Refinery 29 Asks: Can Tech Cure Your Loneliness?
Tabi Jackson Gee tackled the issue of social media and loneliness in an article, out today, for Refinery29 UK. And she interviewed our host! Gee wrote:
Julia Bainbridge, the founder of hit podcast The Lonely Hour, is sceptical about the ways technology connects us. “It’s a Band-Aid solution,” she tells us over email. “We need to think about the root of this growing sense of loneliness we seem to be experiencing, and tackle it there.” The way Julia sees it, we’re clinging to digital interactions because something else is missing. “Skype and FaceTime and the like have been developed to reestablish connection,” she says, “because we live in a world in which much of it has been lost.”
Bainbridge cites the psychologists who warn that loneliness could be the next major health issue. Professor Sydney Engelberg, an Israeli psychology professor who became an internet sensation in 2015 for picking up his student’s crying baby during class, appears to be one of them. “There is an increasing body of research showing that communication and interaction via technology cannot substitute for meaningful face-to-face communication and interaction,” he says. “As a consequence we are finding reports of an epidemic of loneliness sweeping through the industrialised world.”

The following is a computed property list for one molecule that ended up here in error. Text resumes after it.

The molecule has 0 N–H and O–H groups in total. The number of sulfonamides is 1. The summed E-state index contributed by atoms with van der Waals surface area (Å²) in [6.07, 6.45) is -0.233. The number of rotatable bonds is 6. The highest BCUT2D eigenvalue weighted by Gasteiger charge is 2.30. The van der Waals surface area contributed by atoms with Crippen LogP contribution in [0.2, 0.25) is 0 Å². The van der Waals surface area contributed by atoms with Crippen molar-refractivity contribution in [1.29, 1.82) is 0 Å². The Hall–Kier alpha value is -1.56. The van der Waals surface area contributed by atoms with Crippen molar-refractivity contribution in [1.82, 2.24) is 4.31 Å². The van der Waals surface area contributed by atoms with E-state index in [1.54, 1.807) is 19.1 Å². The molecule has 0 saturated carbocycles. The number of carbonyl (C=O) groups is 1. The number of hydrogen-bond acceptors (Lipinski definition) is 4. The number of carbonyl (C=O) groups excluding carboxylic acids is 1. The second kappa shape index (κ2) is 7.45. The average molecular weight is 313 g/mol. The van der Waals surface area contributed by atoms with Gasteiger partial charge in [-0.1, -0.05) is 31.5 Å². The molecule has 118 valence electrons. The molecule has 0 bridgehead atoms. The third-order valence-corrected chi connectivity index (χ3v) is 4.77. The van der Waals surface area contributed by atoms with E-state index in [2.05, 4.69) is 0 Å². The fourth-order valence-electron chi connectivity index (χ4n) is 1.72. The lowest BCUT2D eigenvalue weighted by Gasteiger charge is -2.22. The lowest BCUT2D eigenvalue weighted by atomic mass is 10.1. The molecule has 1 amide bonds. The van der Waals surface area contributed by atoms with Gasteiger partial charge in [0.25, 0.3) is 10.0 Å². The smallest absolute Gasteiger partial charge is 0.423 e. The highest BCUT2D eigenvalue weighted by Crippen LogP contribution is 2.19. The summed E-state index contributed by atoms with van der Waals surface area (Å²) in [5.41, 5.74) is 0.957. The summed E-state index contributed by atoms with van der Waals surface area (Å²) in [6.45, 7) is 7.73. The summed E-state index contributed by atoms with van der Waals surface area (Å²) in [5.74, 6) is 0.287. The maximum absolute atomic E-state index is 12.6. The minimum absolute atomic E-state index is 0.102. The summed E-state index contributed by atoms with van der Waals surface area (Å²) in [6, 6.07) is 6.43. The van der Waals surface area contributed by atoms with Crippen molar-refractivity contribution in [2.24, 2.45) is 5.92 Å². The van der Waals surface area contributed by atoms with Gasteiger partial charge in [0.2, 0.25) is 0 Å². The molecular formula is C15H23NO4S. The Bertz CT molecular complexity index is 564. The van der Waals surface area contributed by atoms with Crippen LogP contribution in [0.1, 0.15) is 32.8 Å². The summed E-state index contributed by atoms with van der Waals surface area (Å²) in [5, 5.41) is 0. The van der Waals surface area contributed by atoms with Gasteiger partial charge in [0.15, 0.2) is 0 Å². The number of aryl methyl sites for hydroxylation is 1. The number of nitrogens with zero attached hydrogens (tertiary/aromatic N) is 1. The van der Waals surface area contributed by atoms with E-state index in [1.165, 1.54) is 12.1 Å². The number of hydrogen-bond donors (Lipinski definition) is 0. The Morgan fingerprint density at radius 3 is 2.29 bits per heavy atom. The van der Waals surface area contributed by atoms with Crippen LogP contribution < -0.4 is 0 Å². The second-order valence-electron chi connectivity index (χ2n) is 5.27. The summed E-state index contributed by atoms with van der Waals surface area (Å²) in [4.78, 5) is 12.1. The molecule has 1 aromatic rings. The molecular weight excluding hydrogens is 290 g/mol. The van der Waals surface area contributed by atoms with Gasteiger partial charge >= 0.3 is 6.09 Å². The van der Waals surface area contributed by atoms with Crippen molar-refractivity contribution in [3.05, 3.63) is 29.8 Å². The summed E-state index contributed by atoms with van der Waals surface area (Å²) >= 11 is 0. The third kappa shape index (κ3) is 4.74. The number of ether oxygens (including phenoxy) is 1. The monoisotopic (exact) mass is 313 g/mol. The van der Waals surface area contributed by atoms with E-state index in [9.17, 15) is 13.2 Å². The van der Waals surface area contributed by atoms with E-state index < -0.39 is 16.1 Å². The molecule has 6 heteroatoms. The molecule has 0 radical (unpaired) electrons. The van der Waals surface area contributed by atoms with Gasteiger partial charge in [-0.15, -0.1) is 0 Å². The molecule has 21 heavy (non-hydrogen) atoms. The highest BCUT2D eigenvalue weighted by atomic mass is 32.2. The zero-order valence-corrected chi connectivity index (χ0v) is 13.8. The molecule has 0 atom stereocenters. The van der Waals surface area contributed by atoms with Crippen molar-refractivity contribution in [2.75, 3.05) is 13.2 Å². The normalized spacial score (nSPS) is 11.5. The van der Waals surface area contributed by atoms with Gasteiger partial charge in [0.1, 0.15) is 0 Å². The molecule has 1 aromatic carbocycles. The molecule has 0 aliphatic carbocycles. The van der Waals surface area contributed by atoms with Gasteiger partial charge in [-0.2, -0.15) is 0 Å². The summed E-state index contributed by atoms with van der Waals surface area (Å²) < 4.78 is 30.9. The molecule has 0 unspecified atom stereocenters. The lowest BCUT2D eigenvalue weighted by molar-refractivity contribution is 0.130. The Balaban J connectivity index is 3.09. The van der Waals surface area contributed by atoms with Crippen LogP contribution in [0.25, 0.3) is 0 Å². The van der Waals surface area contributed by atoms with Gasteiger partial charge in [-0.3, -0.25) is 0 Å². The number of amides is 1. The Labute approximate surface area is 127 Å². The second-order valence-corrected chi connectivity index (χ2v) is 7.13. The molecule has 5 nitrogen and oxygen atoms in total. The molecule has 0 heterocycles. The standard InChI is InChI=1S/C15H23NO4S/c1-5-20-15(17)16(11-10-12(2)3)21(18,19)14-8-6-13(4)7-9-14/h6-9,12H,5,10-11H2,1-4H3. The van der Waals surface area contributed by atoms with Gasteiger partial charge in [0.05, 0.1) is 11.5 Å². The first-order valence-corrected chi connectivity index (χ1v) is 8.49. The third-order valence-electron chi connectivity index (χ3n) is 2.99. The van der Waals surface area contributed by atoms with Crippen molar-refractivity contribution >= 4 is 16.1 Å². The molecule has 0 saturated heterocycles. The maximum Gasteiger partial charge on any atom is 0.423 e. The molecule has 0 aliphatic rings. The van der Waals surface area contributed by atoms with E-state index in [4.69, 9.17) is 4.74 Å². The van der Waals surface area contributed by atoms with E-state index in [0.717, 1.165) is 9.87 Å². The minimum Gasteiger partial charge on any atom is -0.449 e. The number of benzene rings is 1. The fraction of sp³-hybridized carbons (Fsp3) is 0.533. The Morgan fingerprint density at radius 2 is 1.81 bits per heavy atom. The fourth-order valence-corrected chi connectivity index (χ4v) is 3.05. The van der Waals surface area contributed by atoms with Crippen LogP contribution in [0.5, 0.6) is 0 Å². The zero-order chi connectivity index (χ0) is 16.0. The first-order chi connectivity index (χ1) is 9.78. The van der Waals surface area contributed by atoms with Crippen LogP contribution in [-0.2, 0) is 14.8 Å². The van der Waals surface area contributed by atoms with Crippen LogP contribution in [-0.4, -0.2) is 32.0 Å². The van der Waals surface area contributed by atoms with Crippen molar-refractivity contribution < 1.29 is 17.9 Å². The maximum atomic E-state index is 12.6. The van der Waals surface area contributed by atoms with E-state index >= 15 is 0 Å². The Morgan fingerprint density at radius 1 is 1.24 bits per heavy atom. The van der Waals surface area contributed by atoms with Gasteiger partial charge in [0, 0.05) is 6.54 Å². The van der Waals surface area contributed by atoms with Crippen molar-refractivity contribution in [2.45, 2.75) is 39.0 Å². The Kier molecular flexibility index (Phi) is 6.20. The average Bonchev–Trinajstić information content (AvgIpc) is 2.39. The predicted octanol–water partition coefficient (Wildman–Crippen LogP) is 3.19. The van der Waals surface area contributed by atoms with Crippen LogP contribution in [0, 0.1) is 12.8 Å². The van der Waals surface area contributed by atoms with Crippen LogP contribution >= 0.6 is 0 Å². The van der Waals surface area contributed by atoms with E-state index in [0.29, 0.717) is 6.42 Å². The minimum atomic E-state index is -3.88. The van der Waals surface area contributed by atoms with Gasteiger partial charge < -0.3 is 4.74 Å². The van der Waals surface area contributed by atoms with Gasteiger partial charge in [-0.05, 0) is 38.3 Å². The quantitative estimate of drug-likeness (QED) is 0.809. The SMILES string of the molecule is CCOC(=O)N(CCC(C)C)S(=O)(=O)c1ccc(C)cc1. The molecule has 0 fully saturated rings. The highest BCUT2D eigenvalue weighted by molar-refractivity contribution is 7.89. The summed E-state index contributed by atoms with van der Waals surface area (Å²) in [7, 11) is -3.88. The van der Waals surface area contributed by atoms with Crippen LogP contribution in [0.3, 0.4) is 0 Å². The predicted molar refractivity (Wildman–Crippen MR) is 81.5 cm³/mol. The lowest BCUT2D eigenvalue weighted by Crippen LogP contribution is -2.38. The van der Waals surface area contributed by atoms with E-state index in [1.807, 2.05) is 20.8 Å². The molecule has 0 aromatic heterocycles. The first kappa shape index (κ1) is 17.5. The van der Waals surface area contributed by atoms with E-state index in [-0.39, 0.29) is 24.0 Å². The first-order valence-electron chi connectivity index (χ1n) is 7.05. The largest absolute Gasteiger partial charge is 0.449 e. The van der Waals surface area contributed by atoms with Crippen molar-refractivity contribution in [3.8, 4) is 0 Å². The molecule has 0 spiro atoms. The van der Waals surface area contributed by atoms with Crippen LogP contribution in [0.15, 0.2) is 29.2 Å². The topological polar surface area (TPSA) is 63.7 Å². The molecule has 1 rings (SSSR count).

The Oxford English dictionary defines loneliness as "sadness because one has no friends or company." But really, that seems like a limited definition of a very overpowering feeling. I asked Julia how she defined it personally. “Alone-ness is a state of being alone; loneliness refers to the sadness over that state,” she said. “So I would say loneliness is most definitely a feeling and not a situation.”